Overall 90-day trends in the United States are summarized in the charts below from the COVID Tracking Project. Note the recent encouraging declines in new cases, hospitalizations and deaths.
The Washington state situation:
Statewide the numbers have leveled off slightly this week. The most recent (Jan. 24) state overview from the Washington Department of Health shows the confirmed case count at 288,948, a gain of 11,500 from last week. Deaths now stand at 4,148, gaining more than 200 from last week.
The statewide daily new case count as of Jan. 24 continues to back off from the Dec. 11 high of 4,111 as shown in this chart from DOH, and continues the trend begun last week suggesting we are coming out of the Christmas/New Year’s post-holiday surge. Note that here – as with all DOH charts – the grey bars indicate data that are incomplete and still being tabulated.
The Jan. 24 case rate of 431.5 (cases per 100K population, two-week rolling average) is up slightly due to it being an average of the previous 14 days (which includes the now-waning holiday surge) rather than a daily snapshot. It continues to remain well above the state goal of 25.
Trends in Washington state’s daily hospitalization and death counts continue to predictably lag the case count trends. Hospitalizations and deaths (verified data – not the grey bars) are reflecting the post-holiday surge. As above, the grey bars in both charts posted Jan. 24 are based on incomplete data (according to DOH lagging as much as 18 days for hospitalizations and three to four weeks for deaths).
Testing activity in Washington state continues to decline with the passing of the holidays and the high demand for tests they brought (note the bump in December). Also, the rapid ramp-up in vaccination activity is pulling resources from testing operations. The second chart shows the percentage of positive test results dropping to 11.1, from 17.7 last week. Note that these numbers are for molecular (nose swab) tests and do not include blood serum (antibody) tests.
The latest (Jan. 25) Roadmap To Recovery report shows no change in the phases assigned to each of the various regions across the state, all of which remain in Phase 1. The map below shows the various multi-county regions within the state, all of which are currently in Phase 1.
Four metrics are considered in determining the phase for each region:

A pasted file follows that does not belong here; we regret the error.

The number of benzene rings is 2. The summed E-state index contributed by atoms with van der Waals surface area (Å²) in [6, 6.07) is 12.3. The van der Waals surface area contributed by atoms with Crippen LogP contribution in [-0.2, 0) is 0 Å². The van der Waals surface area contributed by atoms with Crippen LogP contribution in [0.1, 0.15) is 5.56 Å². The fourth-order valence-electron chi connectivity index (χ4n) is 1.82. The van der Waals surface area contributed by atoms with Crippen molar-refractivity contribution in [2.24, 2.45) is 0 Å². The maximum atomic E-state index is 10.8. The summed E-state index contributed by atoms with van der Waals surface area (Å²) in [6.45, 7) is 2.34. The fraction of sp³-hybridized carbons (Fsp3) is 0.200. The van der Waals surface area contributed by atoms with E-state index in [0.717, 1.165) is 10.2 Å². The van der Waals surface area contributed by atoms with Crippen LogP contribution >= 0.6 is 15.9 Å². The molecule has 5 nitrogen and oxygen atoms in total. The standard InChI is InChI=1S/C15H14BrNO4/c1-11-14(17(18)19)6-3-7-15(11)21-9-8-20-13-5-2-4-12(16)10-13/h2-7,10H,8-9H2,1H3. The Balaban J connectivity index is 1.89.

- A 10% or greater decrease in the rate of COVID cases per 100,000 population in most recent 14-day period compared to the prior 14-day period.
- A 10% or greater decrease in the rate of new COVID hospital admission rates per 100,000 in most recent 14-day period compared to the prior 14-day period.
- Test positivity of less than 10% for the most recent seven-day period.
- Total ICU occupancy of less than 90% for the most recent seven-day period.
Snohomish County is grouped into the Puget Sound region along with King and Pierce counties.
The table below shows how the various regions currently stack up.
Vaccination activity continues to ramp up as Washington works to overcome initial startup challenges. This week’s seven-day average jumped to 23,964 doses per day, up almost 10,000 from last week’s report. Statewide more than half a million doses have been administered to date, or 5.55% of Washington’s 7.7 million population.
The Snohomish County situation:
The county numbers overview as of Jan. 24 shows total confirmed cases at 26,566, up 787 from last week compared to 1,000 the week before.
The Jan. 25 Snohomish County daily new case count also reflects this trend, as daily totals fall off from last week. This chart from the Snohomish Health District provides daily numbers for the entire record-keeping period.
Trends in critical county measures through Jan. 19 show active cases continuing to decline, while the overall case count begins to level off.
The two-week rolling average case rate per 100,000 from the Snohomish Health District is down significantly from the past week, showing 253 new cases per 100K a drop of 123 from last week. While this reflects the overall drop in new cases nationwide and statewide, bear in mind that this number is a rolling average based on the previous two weeks of data, not a single-day snapshot.
The mortality trend for Snohomish County continues to level off from the steep increases of last month.
The local situation in our home cities:
Note: This week’s data for total cases and recovered cases are taken from the most recent Snohomish Health District Snapshots and Reports webpage. While these two counts are reported weekly, death numbers are reported biweekly and because this is an off week do not show in these charts and table. For clarity we have used the previous week’s death figures as placeholders, and will update with new data in our next report.
Critical metrics (total cases, recovered cases, deaths, and active cases) for our home cities show a falling rate of increase for total cases, accompanied by a marked upswing in recoveries and a decrease in active cases.
The local numbers summary as of Jan. 25 shows a marked decrease in active COVID cases at all levels (right-hand column), driven by the combination of slowly declining infection rates and an upswing in recoveries. Note again that because death numbers for individual cities are now reported biweekly, we have used last week’s figures as placeholders, hence the zero change in death numbers this week. We will update these number in next week’s report.
The data, tables and charts in Tuesday’s report come from the following sources:
- The Snohomish Health District COVID Case Count web page
- The Washington State Department of Health COVID Dashboard
- The Washington State COVID Risk Assessment Dashboard
- The Johns Hopkins University Coronavirus Resource Center
- The World Health Organization Coronavirus Resource Center
- The COVID Tracking Project
— By Larry Vogel